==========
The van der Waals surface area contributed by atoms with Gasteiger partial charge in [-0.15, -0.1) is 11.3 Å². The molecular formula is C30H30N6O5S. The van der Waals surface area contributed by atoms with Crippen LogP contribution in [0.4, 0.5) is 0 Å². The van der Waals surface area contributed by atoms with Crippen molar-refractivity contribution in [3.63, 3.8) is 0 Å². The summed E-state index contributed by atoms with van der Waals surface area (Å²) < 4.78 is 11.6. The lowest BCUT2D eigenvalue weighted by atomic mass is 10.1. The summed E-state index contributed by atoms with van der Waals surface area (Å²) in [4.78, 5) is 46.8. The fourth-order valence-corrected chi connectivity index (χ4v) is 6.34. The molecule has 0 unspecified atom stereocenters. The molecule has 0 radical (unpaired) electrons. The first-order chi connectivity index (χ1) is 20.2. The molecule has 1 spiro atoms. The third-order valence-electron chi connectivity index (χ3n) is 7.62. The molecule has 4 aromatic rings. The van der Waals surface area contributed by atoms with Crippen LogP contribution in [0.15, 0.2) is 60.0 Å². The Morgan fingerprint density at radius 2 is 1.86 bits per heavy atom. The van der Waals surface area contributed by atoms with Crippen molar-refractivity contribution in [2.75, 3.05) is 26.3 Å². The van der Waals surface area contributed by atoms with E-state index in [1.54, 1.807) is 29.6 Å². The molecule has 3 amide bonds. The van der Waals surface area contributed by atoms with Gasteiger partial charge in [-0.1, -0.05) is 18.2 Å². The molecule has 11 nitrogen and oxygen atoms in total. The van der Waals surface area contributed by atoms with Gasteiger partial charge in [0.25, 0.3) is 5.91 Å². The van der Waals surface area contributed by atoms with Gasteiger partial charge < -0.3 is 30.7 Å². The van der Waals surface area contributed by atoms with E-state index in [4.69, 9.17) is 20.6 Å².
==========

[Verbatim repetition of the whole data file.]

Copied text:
The van der Waals surface area contributed by atoms with Gasteiger partial charge in [-0.15, -0.1) is 11.3 Å². The molecular formula is C30H30N6O5S. The van der Waals surface area contributed by atoms with Crippen LogP contribution in [0.4, 0.5) is 0 Å². The van der Waals surface area contributed by atoms with Crippen molar-refractivity contribution in [3.63, 3.8) is 0 Å². The summed E-state index contributed by atoms with van der Waals surface area (Å²) < 4.78 is 11.6. The lowest BCUT2D eigenvalue weighted by atomic mass is 10.1. The summed E-state index contributed by atoms with van der Waals surface area (Å²) in [4.78, 5) is 46.8. The fourth-order valence-corrected chi connectivity index (χ4v) is 6.34. The molecule has 0 unspecified atom stereocenters. The molecule has 0 radical (unpaired) electrons. The first-order chi connectivity index (χ1) is 20.2. The molecule has 1 spiro atoms. The third-order valence-electron chi connectivity index (χ3n) is 7.62. The molecule has 4 aromatic rings. The van der Waals surface area contributed by atoms with Crippen LogP contribution in [0.15, 0.2) is 60.0 Å². The Morgan fingerprint density at radius 2 is 1.86 bits per heavy atom. The van der Waals surface area contributed by atoms with Crippen molar-refractivity contribution in [2.75, 3.05) is 26.3 Å². The van der Waals surface area contributed by atoms with E-state index in [1.54, 1.807) is 29.6 Å². The molecule has 3 amide bonds. The van der Waals surface area contributed by atoms with Gasteiger partial charge in [-0.1, -0.05) is 18.2 Å². The molecule has 11 nitrogen and oxygen atoms in total. The van der Waals surface area contributed by atoms with Gasteiger partial charge in [0.25, 0.3) is 5.91 Å². The van der Waals surface area contributed by atoms with Gasteiger partial charge < -0.3 is 30.7 Å². The van der Waals surface area contributed by atoms with E-state index in [4.69, 9.17) is 20.6 Å².